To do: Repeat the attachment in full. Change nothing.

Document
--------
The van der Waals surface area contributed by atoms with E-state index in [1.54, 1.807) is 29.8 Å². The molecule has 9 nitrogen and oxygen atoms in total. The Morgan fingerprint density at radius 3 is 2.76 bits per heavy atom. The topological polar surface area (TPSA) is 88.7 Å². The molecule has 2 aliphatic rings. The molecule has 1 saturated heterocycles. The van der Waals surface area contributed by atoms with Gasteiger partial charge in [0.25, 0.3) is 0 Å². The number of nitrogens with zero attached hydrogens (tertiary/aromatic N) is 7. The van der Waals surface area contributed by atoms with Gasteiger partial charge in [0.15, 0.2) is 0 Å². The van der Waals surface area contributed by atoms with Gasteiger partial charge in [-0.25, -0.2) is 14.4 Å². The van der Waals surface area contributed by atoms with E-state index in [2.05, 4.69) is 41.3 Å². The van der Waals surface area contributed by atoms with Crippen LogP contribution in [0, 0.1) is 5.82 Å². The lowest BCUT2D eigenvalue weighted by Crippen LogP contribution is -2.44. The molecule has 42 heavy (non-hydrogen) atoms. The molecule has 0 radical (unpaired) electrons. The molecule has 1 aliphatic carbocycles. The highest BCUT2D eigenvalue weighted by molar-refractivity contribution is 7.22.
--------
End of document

The van der Waals surface area contributed by atoms with E-state index in [1.54, 1.807) is 29.8 Å². The molecule has 9 nitrogen and oxygen atoms in total. The Morgan fingerprint density at radius 3 is 2.76 bits per heavy atom. The topological polar surface area (TPSA) is 88.7 Å². The molecule has 2 aliphatic rings. The molecule has 1 saturated heterocycles. The van der Waals surface area contributed by atoms with Gasteiger partial charge in [0.25, 0.3) is 0 Å². The number of nitrogens with zero attached hydrogens (tertiary/aromatic N) is 7. The van der Waals surface area contributed by atoms with Gasteiger partial charge in [0.15, 0.2) is 0 Å². The van der Waals surface area contributed by atoms with Gasteiger partial charge in [-0.25, -0.2) is 14.4 Å². The van der Waals surface area contributed by atoms with E-state index in [2.05, 4.69) is 41.3 Å². The van der Waals surface area contributed by atoms with Crippen LogP contribution in [0, 0.1) is 5.82 Å². The lowest BCUT2D eigenvalue weighted by Crippen LogP contribution is -2.44. The molecule has 42 heavy (non-hydrogen) atoms. The molecule has 0 radical (unpaired) electrons. The molecule has 1 aliphatic carbocycles. The highest BCUT2D eigenvalue weighted by molar-refractivity contribution is 7.22.